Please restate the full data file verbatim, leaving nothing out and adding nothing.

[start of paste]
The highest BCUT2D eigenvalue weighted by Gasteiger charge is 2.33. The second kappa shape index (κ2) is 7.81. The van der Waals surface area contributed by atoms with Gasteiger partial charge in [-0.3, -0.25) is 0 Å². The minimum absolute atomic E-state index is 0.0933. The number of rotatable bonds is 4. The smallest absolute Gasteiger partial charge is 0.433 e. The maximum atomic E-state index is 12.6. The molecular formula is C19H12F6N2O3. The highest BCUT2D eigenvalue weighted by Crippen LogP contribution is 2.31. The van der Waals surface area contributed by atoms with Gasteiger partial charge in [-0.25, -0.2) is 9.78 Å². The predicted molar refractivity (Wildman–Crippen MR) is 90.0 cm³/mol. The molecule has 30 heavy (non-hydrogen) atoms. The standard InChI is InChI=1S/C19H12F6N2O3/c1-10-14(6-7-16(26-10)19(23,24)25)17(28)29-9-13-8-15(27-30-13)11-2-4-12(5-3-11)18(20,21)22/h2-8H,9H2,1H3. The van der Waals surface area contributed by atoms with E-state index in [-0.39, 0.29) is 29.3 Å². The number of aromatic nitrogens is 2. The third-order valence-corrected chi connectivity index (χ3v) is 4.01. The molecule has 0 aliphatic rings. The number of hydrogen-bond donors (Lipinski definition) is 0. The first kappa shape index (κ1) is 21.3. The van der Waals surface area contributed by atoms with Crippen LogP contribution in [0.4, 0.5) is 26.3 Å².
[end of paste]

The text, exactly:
The highest BCUT2D eigenvalue weighted by Gasteiger charge is 2.33. The second kappa shape index (κ2) is 7.81. The van der Waals surface area contributed by atoms with Gasteiger partial charge in [-0.3, -0.25) is 0 Å². The minimum absolute atomic E-state index is 0.0933. The number of rotatable bonds is 4. The smallest absolute Gasteiger partial charge is 0.433 e. The maximum atomic E-state index is 12.6. The molecular formula is C19H12F6N2O3. The highest BCUT2D eigenvalue weighted by Crippen LogP contribution is 2.31. The van der Waals surface area contributed by atoms with Gasteiger partial charge in [-0.25, -0.2) is 9.78 Å². The predicted molar refractivity (Wildman–Crippen MR) is 90.0 cm³/mol. The molecule has 30 heavy (non-hydrogen) atoms. The standard InChI is InChI=1S/C19H12F6N2O3/c1-10-14(6-7-16(26-10)19(23,24)25)17(28)29-9-13-8-15(27-30-13)11-2-4-12(5-3-11)18(20,21)22/h2-8H,9H2,1H3. The van der Waals surface area contributed by atoms with E-state index in [-0.39, 0.29) is 29.3 Å². The number of aromatic nitrogens is 2. The third-order valence-corrected chi connectivity index (χ3v) is 4.01. The molecule has 0 aliphatic rings. The number of hydrogen-bond donors (Lipinski definition) is 0. The first kappa shape index (κ1) is 21.3. The van der Waals surface area contributed by atoms with Crippen LogP contribution in [0.4, 0.5) is 26.3 Å².